Standing up for yourself is not easy but it will help you appreciate yourself, be appreciated by others, and most importantly keep you happy. Stewing over an issue without addressing it will cause you extra stress and is bad for your overall well being. So if you are reading this and realizing that there is something that you need to take care of, use this as a source of inspiration to make things better in your life. If you have any questions about how to handle a situation, please feel free to comment below or email me.

Thanks for reading!

Organizing 101: Home and Office

Last week, on Boss Lady Wednesday, I posted about some introductory Management Lessons that I felt were very relevant to the multiple jobs I have held.

This week, I would like to post about some organizational tips/tools that have helped me to manage not only my 9-5 but my home in a much better way. Keep in mind these tips are very simple, but if you had not used them previously, it will make a huge difference in your keeping things together.

  1. Lists! If you want to get anything done, whether it’s chores around the house, grocery shopping, etc. Making a list helps you in one of two ways. Just writing down what you need to do will help you recall it later on – even if the list is unavailable to you. If you leave a list for your husband (or children, I guess) it is easier for them to see what you want rather than having to remember it before you come home. What makes this even more worth your time is making the list as soon as it comes into your head – I need to do blank tomorrow. Write it down and then tomorrow you know you can reference your list to get everything done.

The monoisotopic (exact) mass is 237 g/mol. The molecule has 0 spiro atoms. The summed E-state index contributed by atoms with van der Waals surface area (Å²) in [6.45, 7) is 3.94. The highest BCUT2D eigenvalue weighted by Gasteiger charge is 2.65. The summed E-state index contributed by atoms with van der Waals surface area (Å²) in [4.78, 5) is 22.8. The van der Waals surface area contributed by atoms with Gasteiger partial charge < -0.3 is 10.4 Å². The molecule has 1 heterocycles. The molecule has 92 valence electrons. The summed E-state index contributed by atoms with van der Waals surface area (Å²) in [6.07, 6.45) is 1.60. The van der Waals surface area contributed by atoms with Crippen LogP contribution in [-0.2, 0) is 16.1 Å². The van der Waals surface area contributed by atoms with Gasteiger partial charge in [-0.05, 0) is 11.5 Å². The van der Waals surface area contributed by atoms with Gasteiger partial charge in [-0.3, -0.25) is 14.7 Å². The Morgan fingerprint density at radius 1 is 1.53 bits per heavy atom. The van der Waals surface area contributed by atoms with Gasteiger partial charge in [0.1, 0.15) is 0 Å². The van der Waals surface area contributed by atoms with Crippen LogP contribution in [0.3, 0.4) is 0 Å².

2. Calendars. I used to be terrible about this but honestly, I will not make any plans or appointments without checking my iCal (on my phone) which is automatically populated with my work calendar. Say goodbye to missing dates with friends or doctor’s appointments. Note: If you do not have a smart phone, using a date planner or mini calendar that is easy to carry around will also work. I personally use my cell phone – and I back it up on my iCloud in case anything happens to it. 
  3. Doodle.com. This website is a great way to schedule events, lunches, dinners, meetings, etc. with a group of friends or clients who have various email clients (i.e. – they are not all on your blank.com exchange server). Doodle allows the host of the event to choose a few dates to meet up and then each person can vote on which day works for them. This tool has really helped to make last minute meetings and dinners work swimmingly.
  4. Filtering your emails. If you only use one email or you use one email for multiple purposes, it makes your life so much more efficient to filter out your emails by a specified category. This way you can check the ones you know you need to look at and save the other emails for another time, if they are not so important for you.
  5. Pinterest. Forget your favorites bar -it’s a thing of the past, pinterest is one of the most incredible websites you can use. Find a recipe online that you want to try? Pin It. Find a decor piece that you like? Pin It. Personally, I even have the Pin It button right on my browser so I can pin any website whenever I want. It’s great for more than just lifestyle/home websites, you can pin anything so reading tips online about how to run your business or a great tool that you can use to make your life more efficient really helps and it’s all in one place and easily accessible with internet access.